Wow, it is hard to believe that my three months in Warsaw are over. Last night I got together with friends for one last meal at my favorite restaurant in Warsaw, Da Aldos. We were served by our favorite waitress. As usual, she was outstanding. I love the fact that the restaurants in europe still expect you to have the table all night, and don’t try to turn it. The only time I have really had to worry about that is restaurants, which advertise two seatings. in I stayed out way too late, and didn’t get much sleep.
Tiny local Chanterelles mushrooms in butter garlic sauce. Poles are crazy about mushrooms.
If I wanted to have desert, I could only eat half my egg, bacon, and gorgonzola pizza. I told Gina to take the rest home and have it for breakfast.
Tiramisu, with my usual bite out of it before photographs.
I had to get up at 03:30 this morning to get to the airport three hours before my flight. I had done most of my packing the day before, but I rushed around cleaning out the fridge and packing my electronics. Since it was so early, I left the key in a prearranged hiding place, for my landlord to pick up. I felt a little sad, walking away from the building which had been my home for 90 days.
As I stood waiting to cross the street to the bus stop, I saw my bus drive past. I walked to the bus stop and found that the N46 wasn’t the only bus going to the central bus station. The N13 and the N63 also would get me there in plenty of time. As I was reading the posted schedules the street lights clicked off. Though sunrise was at 04:30 the sky was bright at a quarter past. The N63 came first. My friend had warned me that the night buses had to be flagged down, so I was ready, standing on the curb, waving away.
As I sat among the morning commuters, I noticed that the canned bus voice was saying the same thing over and over in Polish, right after announcing the name of the next stop. I wasn’t sure what it was, but I wasn’t worried, knowing that when I got to the central rail station, I would recognize it. A few days before leaving, I walked down to the station and made sure I knew what bus stop I would be coming in at and how to get to the bus stop, where I could catch the bus to the airport.
Just before the bus arrived at central station, the canned voice announced the stop in Polish and then in English. That made me smile. I guess that central station is the one place english speakers need to find.
I had no trouble walking between the two bus stops, and was further assured when I saw all the people with luggage waiting for the bus to the airport. The night bus came before the day bus, so I took N32 to the airport. As soon as the bus started making stops, I noted that all the announcements were now made in english and Polish. The announcement made over and over, was just one letting everyone know that the bus only stopped when one of the stop buttons were pressed.
Once I got into the terminal at the airport, I saw the self check-in machines. I had no trouble checking into my flights and went off to look for a lounge. There were two lounges that I could use with my Priority Pass. Only one was open so early. It turned out to be very nice. I ate some breakfast and had several cups of coffee, before settling in to read until my flight.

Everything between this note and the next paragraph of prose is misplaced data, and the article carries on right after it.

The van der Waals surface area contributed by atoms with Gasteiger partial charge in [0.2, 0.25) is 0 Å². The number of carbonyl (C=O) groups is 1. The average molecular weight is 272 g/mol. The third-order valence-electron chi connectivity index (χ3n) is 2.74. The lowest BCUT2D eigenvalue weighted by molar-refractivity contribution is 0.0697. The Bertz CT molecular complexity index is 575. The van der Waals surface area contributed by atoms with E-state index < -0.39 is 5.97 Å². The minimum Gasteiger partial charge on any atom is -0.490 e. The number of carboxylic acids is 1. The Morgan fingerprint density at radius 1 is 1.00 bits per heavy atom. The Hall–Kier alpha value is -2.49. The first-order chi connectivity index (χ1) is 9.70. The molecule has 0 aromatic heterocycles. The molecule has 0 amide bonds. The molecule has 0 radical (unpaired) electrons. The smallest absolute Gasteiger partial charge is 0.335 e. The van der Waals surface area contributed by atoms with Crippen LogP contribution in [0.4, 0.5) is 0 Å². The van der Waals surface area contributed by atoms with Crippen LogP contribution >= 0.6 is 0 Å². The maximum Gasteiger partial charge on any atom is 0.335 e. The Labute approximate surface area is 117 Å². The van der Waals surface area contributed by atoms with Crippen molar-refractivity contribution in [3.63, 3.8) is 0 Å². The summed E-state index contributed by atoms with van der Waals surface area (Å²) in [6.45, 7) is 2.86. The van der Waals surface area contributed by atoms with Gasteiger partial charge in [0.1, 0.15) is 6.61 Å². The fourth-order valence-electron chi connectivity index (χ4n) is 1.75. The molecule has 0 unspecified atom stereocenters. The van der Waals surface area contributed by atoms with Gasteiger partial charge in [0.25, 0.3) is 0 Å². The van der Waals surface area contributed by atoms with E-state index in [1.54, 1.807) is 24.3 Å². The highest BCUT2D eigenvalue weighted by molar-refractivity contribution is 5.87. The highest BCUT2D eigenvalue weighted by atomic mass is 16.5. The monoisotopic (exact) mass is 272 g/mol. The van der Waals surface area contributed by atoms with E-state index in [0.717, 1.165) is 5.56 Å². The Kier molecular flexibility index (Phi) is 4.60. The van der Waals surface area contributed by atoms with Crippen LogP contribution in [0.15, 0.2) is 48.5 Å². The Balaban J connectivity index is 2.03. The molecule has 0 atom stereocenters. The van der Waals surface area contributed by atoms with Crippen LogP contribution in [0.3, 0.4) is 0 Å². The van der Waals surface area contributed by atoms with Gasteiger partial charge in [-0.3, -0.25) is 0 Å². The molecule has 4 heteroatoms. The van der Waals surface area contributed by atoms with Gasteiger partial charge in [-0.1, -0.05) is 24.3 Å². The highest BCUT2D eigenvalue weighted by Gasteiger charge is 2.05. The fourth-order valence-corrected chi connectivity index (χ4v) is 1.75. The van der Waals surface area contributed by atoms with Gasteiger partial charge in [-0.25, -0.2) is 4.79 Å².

As I was reading a man came over and asked if I would participate in a survey on my satisfaction with the lounge. I had seen him interviewing people before, so I wasn’t worried that he was pulling something. My form of travel had him filling in a lot of things into the “other” section of his survey form. I was glad to do it since I was so satisfied with the lounge.
The flight to Copenhagen was short an hour and five minutes, but it seemed very long. At the last minute, before they closed the plane doors, several Russian men were rushed on board. The one who sat down across the aisle from me stank like rotten onions. I was so glad to get off the plane in Copenhagen and go looking for the next lounge.
My flight from Copenhagen to Boston has been delayed, but if there are no more delays I should be able to make my Boston to Houston flight. Keeping my fingers crossed. The other lounges at this airport have a three hour limit. This one did not list a limit, so I am hoping that there isn’t one. It does have the drawback of letting children in, but the kids here are very well behaved.
As I sit in the lounge working my way through the Carlsberg beers offered in the lounge, I am enjoying watching a little girl who has all the engery her parents don’t have. There five different Carlsbergs here., but the glasses are only 250 ml. If I drink all five, that is only 1.25 pints. The lounge is sponsored by Carlsberg, that is why they have the beers on tap here.
Now that I have some time on my hands, I weighed my bags with my fish scale. The under the seat bag is coming in at 4.9 kilos and the overhead bag is weighs 7.8 kilos. The reason for the total weigh coming in at 12.7 kilos, rather than the official 13.7 kilos, is that the things I am wearing are not included. Also, I left two pairs of pants in Warsaw. I wanted to replace them in the US, so there was no reason to tote them all the way back to Houston.
My blog will be a little out of order here, as I am not going to write about my last days in Poland until after this post is published.